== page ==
However, by far the biggest problem with Afterfall is how it wastes the work graphics artists and sound engineers put into the game. While the graphics suffer from a poorly implemented renderer (which, quite strangely, prevents anti-aliasing from working and makes depth of field absolutely hideous to look at), very stiff, unnatural animations, particularly the cutscenes, the overall art direction is good, brilliant even. Environment artists deserve all the praise, as the shelter and its facilities look appropriately sterile, technical sublevels feel, well, technical, while the ruined cities are superb and even the lack of variety in signs and billboards can't ruin the great art direction. Scenery items, as well as weapons and tools used by characters look great as well, particularly pre-War items, for example, the ARP (Army of the Republic of Poland) trucks, weapons etc. Characters themselves are a mixed bag: while heads can be quite ugly (immobile eyeballs, poorly made bump mapping resulting in flat, lifeless faces), the gear they wear is designed and implemented well, particularly the Republican Guard armors (featuring in both parade and field colours) and Hussar exoskeletons. Even with all the problems, Afterfall looks nice and has a distinct, Eastern European feel. Only one design choice is truly baffling: why was the impressive Polish coat of arms replaced with a very stylized, very ugly logo?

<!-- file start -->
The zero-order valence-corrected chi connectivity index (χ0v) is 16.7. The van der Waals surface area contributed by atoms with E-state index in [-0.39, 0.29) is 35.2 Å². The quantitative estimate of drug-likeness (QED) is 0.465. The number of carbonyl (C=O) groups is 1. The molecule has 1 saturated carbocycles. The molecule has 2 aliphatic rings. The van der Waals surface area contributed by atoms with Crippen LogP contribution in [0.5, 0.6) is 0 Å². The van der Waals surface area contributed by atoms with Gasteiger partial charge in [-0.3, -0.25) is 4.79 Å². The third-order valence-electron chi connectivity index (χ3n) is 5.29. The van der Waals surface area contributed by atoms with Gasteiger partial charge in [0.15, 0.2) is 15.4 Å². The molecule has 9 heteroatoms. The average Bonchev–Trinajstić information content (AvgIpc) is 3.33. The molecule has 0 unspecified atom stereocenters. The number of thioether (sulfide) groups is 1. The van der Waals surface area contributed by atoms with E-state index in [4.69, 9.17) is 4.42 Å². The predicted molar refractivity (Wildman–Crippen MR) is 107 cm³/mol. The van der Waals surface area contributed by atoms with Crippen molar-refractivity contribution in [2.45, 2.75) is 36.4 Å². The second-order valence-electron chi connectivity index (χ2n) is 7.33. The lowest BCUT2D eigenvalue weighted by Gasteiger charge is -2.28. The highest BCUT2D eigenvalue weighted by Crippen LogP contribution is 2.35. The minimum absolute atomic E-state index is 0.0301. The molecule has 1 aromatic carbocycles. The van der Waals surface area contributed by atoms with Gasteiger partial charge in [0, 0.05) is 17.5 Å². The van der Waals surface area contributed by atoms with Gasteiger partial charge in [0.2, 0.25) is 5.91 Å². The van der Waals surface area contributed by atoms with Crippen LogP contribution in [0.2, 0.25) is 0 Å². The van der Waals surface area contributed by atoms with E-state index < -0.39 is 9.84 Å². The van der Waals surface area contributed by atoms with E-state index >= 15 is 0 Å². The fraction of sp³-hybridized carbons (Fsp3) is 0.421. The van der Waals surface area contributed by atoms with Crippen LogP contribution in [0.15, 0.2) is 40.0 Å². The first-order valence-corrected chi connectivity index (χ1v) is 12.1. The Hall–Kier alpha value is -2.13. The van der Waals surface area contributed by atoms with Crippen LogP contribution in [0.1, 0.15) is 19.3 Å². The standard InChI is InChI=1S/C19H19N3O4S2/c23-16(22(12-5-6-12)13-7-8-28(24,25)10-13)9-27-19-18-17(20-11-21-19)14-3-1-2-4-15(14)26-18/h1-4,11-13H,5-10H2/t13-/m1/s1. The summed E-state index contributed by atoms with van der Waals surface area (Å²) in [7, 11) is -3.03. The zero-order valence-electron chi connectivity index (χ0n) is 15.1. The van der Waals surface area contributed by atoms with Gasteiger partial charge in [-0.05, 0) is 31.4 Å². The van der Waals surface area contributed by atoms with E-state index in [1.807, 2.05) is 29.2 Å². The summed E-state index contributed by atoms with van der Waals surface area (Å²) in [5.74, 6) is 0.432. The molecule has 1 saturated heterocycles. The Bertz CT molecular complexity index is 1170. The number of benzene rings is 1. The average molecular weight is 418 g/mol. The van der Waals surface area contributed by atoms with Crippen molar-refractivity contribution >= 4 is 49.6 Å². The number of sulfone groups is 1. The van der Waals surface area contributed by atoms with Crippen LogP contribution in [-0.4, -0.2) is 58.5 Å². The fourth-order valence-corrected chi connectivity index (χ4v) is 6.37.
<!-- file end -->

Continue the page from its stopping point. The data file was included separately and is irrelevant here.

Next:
Last, sound design. This is an area in which Afterfall has no major flaws. Sound effects accompanying the environments are appropriate, but nothing more. Sounds of combat and interaction are of sufficent quality to feel rewarding. Good craftsmanship, but nothing notable. Ambient music accompanying play is particularly well made, building up the atmosphere. It is also nice to listen to outside of the game itself, which is always a positive feature.
However, voice acting is a separate issue. This review was made basing on the Polish language version, where actors range from average (protagonist) to passable. A big problem is the script, which, overall, feels amateurish and forced at times. There are some brilliant exchanges in the game, but more often than not, the player is left wondering if he's listening to fan fiction, rather than a professional work. A notable issue in the Polish release is that the script has been apparently translated from English, rather than the other way round. This wouldn't be an issue if the translation was faithful, rather than direct. However, the Polish script includes all the English idioms and expressions present in the English version, rather than their Polish equivalents. The end result is rather jarring.
To summarize, Afterfall: InSanity feels like a wasted opportunity. It is an average game with some brilliant elements, but ultimately, it's held down by its flaws. Very good art design, coupled with a varied gameplay and an interesting atmosphere are not enough to make up for a poorly written storyline, confusing, disjointed setting and the lack of balance and replayability. The distinct Eastern European feel of the game may be worth giving it a try, though definitely not for the current price.